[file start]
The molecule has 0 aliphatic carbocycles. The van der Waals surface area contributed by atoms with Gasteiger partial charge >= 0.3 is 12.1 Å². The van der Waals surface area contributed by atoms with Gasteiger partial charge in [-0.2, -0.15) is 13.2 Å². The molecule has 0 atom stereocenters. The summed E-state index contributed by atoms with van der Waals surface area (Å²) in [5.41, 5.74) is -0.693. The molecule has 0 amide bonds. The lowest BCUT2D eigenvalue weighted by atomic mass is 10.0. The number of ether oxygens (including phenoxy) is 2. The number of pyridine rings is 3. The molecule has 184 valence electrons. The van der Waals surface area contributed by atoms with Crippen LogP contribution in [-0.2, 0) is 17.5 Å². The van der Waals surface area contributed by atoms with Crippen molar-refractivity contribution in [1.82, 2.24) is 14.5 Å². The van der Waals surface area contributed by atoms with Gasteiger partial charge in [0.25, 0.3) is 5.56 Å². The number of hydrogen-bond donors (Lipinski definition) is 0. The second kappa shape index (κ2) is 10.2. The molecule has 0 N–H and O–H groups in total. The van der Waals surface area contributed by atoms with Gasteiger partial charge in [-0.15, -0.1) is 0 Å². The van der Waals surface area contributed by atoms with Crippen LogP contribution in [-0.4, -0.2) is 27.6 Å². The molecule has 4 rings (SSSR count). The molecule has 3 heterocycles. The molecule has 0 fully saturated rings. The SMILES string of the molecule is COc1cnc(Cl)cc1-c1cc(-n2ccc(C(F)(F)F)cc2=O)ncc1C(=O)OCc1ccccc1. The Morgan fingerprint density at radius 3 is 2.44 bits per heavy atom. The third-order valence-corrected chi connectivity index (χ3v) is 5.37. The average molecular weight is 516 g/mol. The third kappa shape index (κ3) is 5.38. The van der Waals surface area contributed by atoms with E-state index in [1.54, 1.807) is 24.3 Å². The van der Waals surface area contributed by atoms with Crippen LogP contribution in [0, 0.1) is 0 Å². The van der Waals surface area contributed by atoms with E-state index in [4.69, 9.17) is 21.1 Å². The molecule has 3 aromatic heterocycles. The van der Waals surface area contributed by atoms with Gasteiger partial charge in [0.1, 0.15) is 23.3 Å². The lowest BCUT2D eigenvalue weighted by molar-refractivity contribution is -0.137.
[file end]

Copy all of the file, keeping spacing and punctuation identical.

The molecule has 0 aliphatic carbocycles. The van der Waals surface area contributed by atoms with Gasteiger partial charge >= 0.3 is 12.1 Å². The van der Waals surface area contributed by atoms with Gasteiger partial charge in [-0.2, -0.15) is 13.2 Å². The molecule has 0 atom stereocenters. The summed E-state index contributed by atoms with van der Waals surface area (Å²) in [5.41, 5.74) is -0.693. The molecule has 0 amide bonds. The lowest BCUT2D eigenvalue weighted by atomic mass is 10.0. The number of ether oxygens (including phenoxy) is 2. The number of pyridine rings is 3. The molecule has 184 valence electrons. The van der Waals surface area contributed by atoms with Crippen LogP contribution in [-0.2, 0) is 17.5 Å². The van der Waals surface area contributed by atoms with Crippen molar-refractivity contribution in [1.82, 2.24) is 14.5 Å². The van der Waals surface area contributed by atoms with Gasteiger partial charge in [0.25, 0.3) is 5.56 Å². The number of hydrogen-bond donors (Lipinski definition) is 0. The second kappa shape index (κ2) is 10.2. The molecule has 0 N–H and O–H groups in total. The van der Waals surface area contributed by atoms with Gasteiger partial charge in [-0.15, -0.1) is 0 Å². The van der Waals surface area contributed by atoms with Crippen LogP contribution in [-0.4, -0.2) is 27.6 Å². The molecule has 4 rings (SSSR count). The molecule has 3 heterocycles. The molecule has 0 fully saturated rings. The SMILES string of the molecule is COc1cnc(Cl)cc1-c1cc(-n2ccc(C(F)(F)F)cc2=O)ncc1C(=O)OCc1ccccc1. The Morgan fingerprint density at radius 3 is 2.44 bits per heavy atom. The third-order valence-corrected chi connectivity index (χ3v) is 5.37. The average molecular weight is 516 g/mol. The third kappa shape index (κ3) is 5.38. The van der Waals surface area contributed by atoms with E-state index in [1.54, 1.807) is 24.3 Å². The van der Waals surface area contributed by atoms with Crippen LogP contribution in [0, 0.1) is 0 Å². The van der Waals surface area contributed by atoms with E-state index in [4.69, 9.17) is 21.1 Å². The molecule has 3 aromatic heterocycles. The van der Waals surface area contributed by atoms with Gasteiger partial charge in [0.1, 0.15) is 23.3 Å². The lowest BCUT2D eigenvalue weighted by molar-refractivity contribution is -0.137.